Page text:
Gold has certainly had a roller coaster ride this last 12 months, up to a peak of $1030/ounce before falling back some $200. You’ve heard the popular saying: “When the dollar falls, gold rises.” In reality, the relationship between the euro, the dollar, and gold has been 94% accurate, according to aÃ‚Â Reuters report in Mineweb.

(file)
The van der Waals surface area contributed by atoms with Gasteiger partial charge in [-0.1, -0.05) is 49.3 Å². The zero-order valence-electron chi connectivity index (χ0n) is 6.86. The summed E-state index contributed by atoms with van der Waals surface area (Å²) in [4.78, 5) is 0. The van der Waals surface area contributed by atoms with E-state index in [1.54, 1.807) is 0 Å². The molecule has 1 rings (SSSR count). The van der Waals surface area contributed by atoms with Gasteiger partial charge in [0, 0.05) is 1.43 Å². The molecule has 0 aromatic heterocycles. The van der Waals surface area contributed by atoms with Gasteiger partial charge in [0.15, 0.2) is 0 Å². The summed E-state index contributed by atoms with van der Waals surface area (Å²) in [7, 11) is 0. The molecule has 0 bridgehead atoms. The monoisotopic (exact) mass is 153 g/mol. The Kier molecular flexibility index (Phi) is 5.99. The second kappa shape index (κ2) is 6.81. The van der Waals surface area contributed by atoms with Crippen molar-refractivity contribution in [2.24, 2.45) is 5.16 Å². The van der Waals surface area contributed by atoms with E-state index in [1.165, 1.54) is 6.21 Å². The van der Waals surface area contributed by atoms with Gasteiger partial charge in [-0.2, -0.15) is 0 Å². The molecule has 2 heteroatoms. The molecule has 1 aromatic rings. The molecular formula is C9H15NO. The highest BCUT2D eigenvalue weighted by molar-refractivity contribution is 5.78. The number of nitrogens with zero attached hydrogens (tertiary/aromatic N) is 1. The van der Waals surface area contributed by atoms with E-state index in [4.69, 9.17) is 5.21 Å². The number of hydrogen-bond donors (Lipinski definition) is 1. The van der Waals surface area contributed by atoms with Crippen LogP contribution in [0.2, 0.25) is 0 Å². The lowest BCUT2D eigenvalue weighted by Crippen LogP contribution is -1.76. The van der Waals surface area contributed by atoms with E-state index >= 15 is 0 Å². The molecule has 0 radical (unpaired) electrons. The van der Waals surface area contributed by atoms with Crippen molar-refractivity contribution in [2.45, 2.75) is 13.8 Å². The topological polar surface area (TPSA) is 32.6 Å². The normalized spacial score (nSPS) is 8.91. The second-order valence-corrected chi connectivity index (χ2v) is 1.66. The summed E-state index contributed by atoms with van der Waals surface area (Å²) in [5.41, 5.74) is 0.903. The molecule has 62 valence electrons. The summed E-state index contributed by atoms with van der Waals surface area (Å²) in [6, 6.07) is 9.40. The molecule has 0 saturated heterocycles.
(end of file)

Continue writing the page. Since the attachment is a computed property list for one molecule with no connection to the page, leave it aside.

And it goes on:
In that case,Ã‚Â what could the current fall in gold tell us about the direction of the euro and the dollar? If the dollar were to make a significant gain against the euro this year, from its current 1.55 towards 1.45 last seen in 2007, we could see a flood of cheaper imports, particularly steel, come into the market. The dollar won’t change the fundamentals of the world steel industry, but a combination of a stronger dollar and more imports could curtail price rises later this year if the assumed relationship between gold, the euro, and the dollar holds true.